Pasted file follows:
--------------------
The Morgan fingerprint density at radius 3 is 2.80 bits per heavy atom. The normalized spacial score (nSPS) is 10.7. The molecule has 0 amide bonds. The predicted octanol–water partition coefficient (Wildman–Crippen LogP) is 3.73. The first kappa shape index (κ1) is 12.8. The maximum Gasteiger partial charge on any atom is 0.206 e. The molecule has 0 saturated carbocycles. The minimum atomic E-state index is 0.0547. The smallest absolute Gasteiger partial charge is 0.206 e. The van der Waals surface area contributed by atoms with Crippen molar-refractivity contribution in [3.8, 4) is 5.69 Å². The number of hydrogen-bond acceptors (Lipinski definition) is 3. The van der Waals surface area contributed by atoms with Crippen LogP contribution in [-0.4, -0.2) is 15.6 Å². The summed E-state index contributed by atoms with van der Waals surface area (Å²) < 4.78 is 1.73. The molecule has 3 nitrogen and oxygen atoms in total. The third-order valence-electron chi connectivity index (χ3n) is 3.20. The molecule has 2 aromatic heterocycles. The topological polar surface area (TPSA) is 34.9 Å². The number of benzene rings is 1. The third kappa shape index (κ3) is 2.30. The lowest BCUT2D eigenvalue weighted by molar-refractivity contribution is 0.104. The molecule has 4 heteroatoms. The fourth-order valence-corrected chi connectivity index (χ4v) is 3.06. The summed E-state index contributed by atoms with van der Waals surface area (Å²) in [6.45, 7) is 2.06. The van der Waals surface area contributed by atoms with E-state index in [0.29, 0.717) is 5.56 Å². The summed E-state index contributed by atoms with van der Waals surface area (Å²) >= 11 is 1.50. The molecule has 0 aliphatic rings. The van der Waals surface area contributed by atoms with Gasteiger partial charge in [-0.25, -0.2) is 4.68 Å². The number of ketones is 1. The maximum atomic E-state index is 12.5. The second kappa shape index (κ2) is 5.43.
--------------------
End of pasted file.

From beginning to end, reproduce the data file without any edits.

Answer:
The Morgan fingerprint density at radius 3 is 2.80 bits per heavy atom. The normalized spacial score (nSPS) is 10.7. The molecule has 0 amide bonds. The predicted octanol–water partition coefficient (Wildman–Crippen LogP) is 3.73. The first kappa shape index (κ1) is 12.8. The maximum Gasteiger partial charge on any atom is 0.206 e. The molecule has 0 saturated carbocycles. The minimum atomic E-state index is 0.0547. The smallest absolute Gasteiger partial charge is 0.206 e. The van der Waals surface area contributed by atoms with Crippen molar-refractivity contribution in [3.8, 4) is 5.69 Å². The number of hydrogen-bond acceptors (Lipinski definition) is 3. The van der Waals surface area contributed by atoms with Crippen LogP contribution in [-0.4, -0.2) is 15.6 Å². The summed E-state index contributed by atoms with van der Waals surface area (Å²) < 4.78 is 1.73. The molecule has 3 nitrogen and oxygen atoms in total. The third-order valence-electron chi connectivity index (χ3n) is 3.20. The molecule has 2 aromatic heterocycles. The topological polar surface area (TPSA) is 34.9 Å². The number of benzene rings is 1. The third kappa shape index (κ3) is 2.30. The lowest BCUT2D eigenvalue weighted by molar-refractivity contribution is 0.104. The molecule has 4 heteroatoms. The fourth-order valence-corrected chi connectivity index (χ4v) is 3.06. The summed E-state index contributed by atoms with van der Waals surface area (Å²) in [6.45, 7) is 2.06. The van der Waals surface area contributed by atoms with E-state index in [0.29, 0.717) is 5.56 Å². The summed E-state index contributed by atoms with van der Waals surface area (Å²) >= 11 is 1.50. The molecule has 0 aliphatic rings. The van der Waals surface area contributed by atoms with Gasteiger partial charge in [-0.25, -0.2) is 4.68 Å². The number of ketones is 1. The maximum atomic E-state index is 12.5. The second kappa shape index (κ2) is 5.43.